Thrillers can be DOA without the right concept, director, and actors to pull them off. Intrinsically, the type of edge-of-your seat movies that keep audiences enthralled usually require them to forgive the playful conveniences that the plot puts forth in order to get their heart rate going. Done just right, these thrillers can be exciting and fun. Thankfully, "The Call" does just that.
Directed by Brad Anderson ("The Machinist") the film stars Halle Berry as Jordan, a 911 Operator who has a "bad call" that results in the death of a teenage girl. Finding it hard to go back to work, she is put into a training position. Six months later while showing some new students the ropes of the call center known as "The Hive," she assists a rookie operator with a call concerning a kidnapped girl locked in the trunk of a moving car. A bond forms between Jordan and the girl (named Casey and played by Abigail Breslin) and for the next forty minutes we are bracing ourselves for one suspenseful ride. When Jordan realizes the kidnapper is the same man that killed the teenager six months before, he has made it personal for her and she isn’t going to take that casually. That’s when we get the next half of the story which is equally as gripping.
What’s most interesting about this film is that no movie has really delved into the "hive" of 911 Operations. As Jordan states, "It’s the glue that holds the city together." The role of those that take these calls is so stressful and they have to be so calm and prepared that it’s fascinating to watch it play out. (There is a TV show in there somewhere.) So the great thing about the script by Richard D’Ovidio is that he puts the audiences ina place they know about, but haven’t been privy to. Then he spins it and puts the terror into it and instantly you have an engrossing situation that does not let go for the 100-minute running time.
The amount of tension generated is the gift of Anderson who is most known for moody thrillers like "Session 9," "Transiberian" and the underrated "Vanishing on 7th Street." This man knows how to keep your hands clenched into a ball and does so in a relatively believable way. Sure, any thriller is going to throw a few too many wrenches into the equation to ramp up the anxiety. But that’s the fun of going to see movies like this. And that realism is aided by a great cast led by Berry and Breslin.
Halle Berry doesn’t always get the credit she deserves and here, despite it being a sort-of throw-back thriller from the 90’s, she infuses her role with enough weight that we do care about her and we do understand the stressors of her job. The guilt she feels about possibly causing the death of the first girl is palpable, and how it affects the rest of the story informs how well she plays the character.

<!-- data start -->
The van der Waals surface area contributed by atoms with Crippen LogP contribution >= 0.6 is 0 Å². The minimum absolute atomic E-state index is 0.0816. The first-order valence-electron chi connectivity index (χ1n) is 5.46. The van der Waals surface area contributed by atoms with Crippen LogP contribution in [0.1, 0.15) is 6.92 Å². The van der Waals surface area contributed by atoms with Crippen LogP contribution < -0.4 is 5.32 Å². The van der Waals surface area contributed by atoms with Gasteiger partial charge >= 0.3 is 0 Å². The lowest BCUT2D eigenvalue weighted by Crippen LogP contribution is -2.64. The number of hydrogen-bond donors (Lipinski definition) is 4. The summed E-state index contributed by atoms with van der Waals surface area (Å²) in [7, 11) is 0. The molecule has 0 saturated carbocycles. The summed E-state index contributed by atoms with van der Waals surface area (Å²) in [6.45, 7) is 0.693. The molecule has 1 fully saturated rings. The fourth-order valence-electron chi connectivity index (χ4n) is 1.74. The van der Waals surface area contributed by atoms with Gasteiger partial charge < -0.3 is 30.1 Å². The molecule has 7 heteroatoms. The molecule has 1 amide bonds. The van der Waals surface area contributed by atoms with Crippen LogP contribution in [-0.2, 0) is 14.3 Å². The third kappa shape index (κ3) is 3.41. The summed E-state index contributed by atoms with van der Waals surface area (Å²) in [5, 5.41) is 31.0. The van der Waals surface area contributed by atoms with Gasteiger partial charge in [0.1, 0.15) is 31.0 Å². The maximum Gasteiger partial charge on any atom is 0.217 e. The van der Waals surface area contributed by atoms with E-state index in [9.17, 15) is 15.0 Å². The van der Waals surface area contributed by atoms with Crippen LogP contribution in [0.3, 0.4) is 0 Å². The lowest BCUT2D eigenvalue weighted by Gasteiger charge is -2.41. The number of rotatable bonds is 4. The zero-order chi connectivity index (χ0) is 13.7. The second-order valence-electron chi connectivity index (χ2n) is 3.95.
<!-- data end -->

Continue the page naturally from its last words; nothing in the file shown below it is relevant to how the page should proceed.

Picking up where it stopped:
Similarly, Breslin (best known for "Little Miss Sunshine") is all grown up and uses the talents she’s displayed thus far to make a potential thankless role into one with some gravitas to it. She’s not simply the girl in the trunk crying and afraid. She really gets the hysteria of the situation and makes it believable without relying on histrionics.
One of the best things about this type of movie is seeing it with an audience. This is they type of film where you want to cheer, clap, and gasp with other people. It’s just a fun ride that is absolutely effective in what it sets out to do. No, it’s not an Oscar movie. It’s just plain exciting. And if that’s what you’re looking for, you’re in for one hell of a ride.
Jordan Turner :: Halle Berry
Casey Welson :: Abigail Breslin
Officer Paul Phillips :: Morris Chestnut
Michael Foster :: Michael Eklund
Alan Denado :: Michael Imperioli
Officer Jake Devans :: David Otunga
Maddy :: Roma Maffia
Marco :: Jose Zuniga
Rachel :: Justina Machado
Leah Templeton :: Evie Thompson
Flora :: Denise Dowse
Autumn :: Ella Peck
Brooke :: Jenna Lamia
Josh :: Ross Gallo
Director, Brad Anderson; Screenwriter, Richard D'Ovidio; Producer, Jeff Graup; Producer, Michael Luisi; Producer, Robert Stein; Producer, Michael Helfant; Producer, Bradley Gallo; Executive Producer, William Gallo; Executive Producer, Philip Cohen; Executive Producer, Dale Rosenbloom; Executive Producer, Guy J. Louthan; Cinematographer, Thomas Yatsko; Production Design, Franco Carbone; Film Editor, Avi Youabian; Original Music, John Debney; Costume Designer, Magali Guidasci; Casting, Sheila Jaffe; Casting, Vanessa Spencer; Art Director, Charlie Campbell; Set Decoration, Robert Gould.